Although she sang with John Travolta in Grease, danced with Gene Kelly in Xanadu and recently featured her hit Let’s Get Physical on Glee, Olivia Newton-John hasn’t appeared in a full-on musical on the big screen for 30 years. That will change this weekend when she will be seen playing an overprotective hockey mom in Score: A Hockey Musical.
Director Michael McGowan wanted Newton-John, but didn’t think he’d be able to get the Australian superstar, who now makes her home in Florida, to come north to shoot the film.
“She’s funny and she doesn’t take herself seriously,” he said, “but for her to say, ‘This is the film, a hockey musical shot in Toronto, in February, seemed virtually impossible.”
When asked why chose to do this film, Newton-John laughed and said, “Because it was fun. Marc Jordan (who plays her husband in the film) is my friend and he is married to Amy Sky, one of my best friends who also produces my music, so why not?”
Shooting in Toronto in frigid February temperatures, she says, was “an experience,” but the working with the cast and crew made it worthwhile. “My memory of the movie was having fun,” she adds.
Working with her friend Jordan, who is best known as a solo singer-songwriter (he wrote the hit Rhythm of My Heart for Rod Stewart), caused to her to occasionally get the giggles so badly she could barely contain herself.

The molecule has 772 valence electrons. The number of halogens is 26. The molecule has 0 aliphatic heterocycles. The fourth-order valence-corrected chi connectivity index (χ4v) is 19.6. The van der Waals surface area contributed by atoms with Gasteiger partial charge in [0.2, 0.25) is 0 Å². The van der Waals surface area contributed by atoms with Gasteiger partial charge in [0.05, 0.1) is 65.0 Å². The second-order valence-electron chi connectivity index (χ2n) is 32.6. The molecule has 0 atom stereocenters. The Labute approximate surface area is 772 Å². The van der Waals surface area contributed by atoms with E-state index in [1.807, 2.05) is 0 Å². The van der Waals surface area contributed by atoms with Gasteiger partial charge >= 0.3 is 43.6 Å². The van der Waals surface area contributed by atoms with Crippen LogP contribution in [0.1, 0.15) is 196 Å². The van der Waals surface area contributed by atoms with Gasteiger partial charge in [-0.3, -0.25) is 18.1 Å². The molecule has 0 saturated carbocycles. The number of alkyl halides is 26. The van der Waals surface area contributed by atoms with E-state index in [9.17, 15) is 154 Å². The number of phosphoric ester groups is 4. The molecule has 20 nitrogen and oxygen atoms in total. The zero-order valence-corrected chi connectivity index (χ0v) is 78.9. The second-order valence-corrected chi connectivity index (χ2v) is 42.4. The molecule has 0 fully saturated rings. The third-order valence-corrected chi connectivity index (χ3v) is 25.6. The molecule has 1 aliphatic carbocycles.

“I was really embarrassed in the end because you can break up a couple of times but you have to know when to stop, but Marc was just so hysterical.”
Ditto her director. “He is marvelous,” Newton-John says. “He has such a quirky sense of humour which fits in with mine really well. On the set he was very relaxed; he’s worked with everyone before so it was a real family atmosphere. There was no stress, there was no, ‘Oh he’s yelling at you.’”
She saves her highest praise, however, for her young co-stars, Noah Reid and Allie MacDonald who play her son and his best friend. When asked if she passed along any tips to the neophytes she said, “They are both really gifted. I probably should have asked them for hints rather than the other way around.”
“It’s a lot of good fun, but the peace message is good I think. I’m not one for violence and was brought up in the same kind of family as (the character of home-schooled-pacifist-hockey-prodigy-Farley Gordon). Maybe not quite as stringent but my father was a professor and parents were academic and peace was a big thing for my mother. It wasn’t important to win, it was important to play fair, so (Score: A Hockey Musical) kind of rung true for me.”